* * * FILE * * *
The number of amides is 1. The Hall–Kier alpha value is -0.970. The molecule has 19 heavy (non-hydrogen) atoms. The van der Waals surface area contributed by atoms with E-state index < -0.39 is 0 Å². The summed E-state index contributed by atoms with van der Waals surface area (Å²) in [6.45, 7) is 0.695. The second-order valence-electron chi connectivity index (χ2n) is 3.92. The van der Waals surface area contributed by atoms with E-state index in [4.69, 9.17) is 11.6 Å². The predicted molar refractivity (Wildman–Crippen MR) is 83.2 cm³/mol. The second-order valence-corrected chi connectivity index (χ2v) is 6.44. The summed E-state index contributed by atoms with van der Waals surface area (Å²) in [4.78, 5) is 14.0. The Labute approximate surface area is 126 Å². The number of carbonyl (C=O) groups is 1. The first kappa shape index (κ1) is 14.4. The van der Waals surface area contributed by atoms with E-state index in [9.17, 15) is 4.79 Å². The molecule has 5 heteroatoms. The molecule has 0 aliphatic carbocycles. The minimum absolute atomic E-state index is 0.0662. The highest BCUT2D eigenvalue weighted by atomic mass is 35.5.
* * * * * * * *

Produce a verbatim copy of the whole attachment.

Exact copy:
The number of amides is 1. The Hall–Kier alpha value is -0.970. The molecule has 19 heavy (non-hydrogen) atoms. The van der Waals surface area contributed by atoms with E-state index < -0.39 is 0 Å². The summed E-state index contributed by atoms with van der Waals surface area (Å²) in [6.45, 7) is 0.695. The second-order valence-electron chi connectivity index (χ2n) is 3.92. The van der Waals surface area contributed by atoms with E-state index in [4.69, 9.17) is 11.6 Å². The predicted molar refractivity (Wildman–Crippen MR) is 83.2 cm³/mol. The second-order valence-corrected chi connectivity index (χ2v) is 6.44. The summed E-state index contributed by atoms with van der Waals surface area (Å²) in [4.78, 5) is 14.0. The Labute approximate surface area is 126 Å². The number of carbonyl (C=O) groups is 1. The first kappa shape index (κ1) is 14.4. The van der Waals surface area contributed by atoms with E-state index in [9.17, 15) is 4.79 Å². The molecule has 5 heteroatoms. The molecule has 0 aliphatic carbocycles. The minimum absolute atomic E-state index is 0.0662. The highest BCUT2D eigenvalue weighted by atomic mass is 35.5.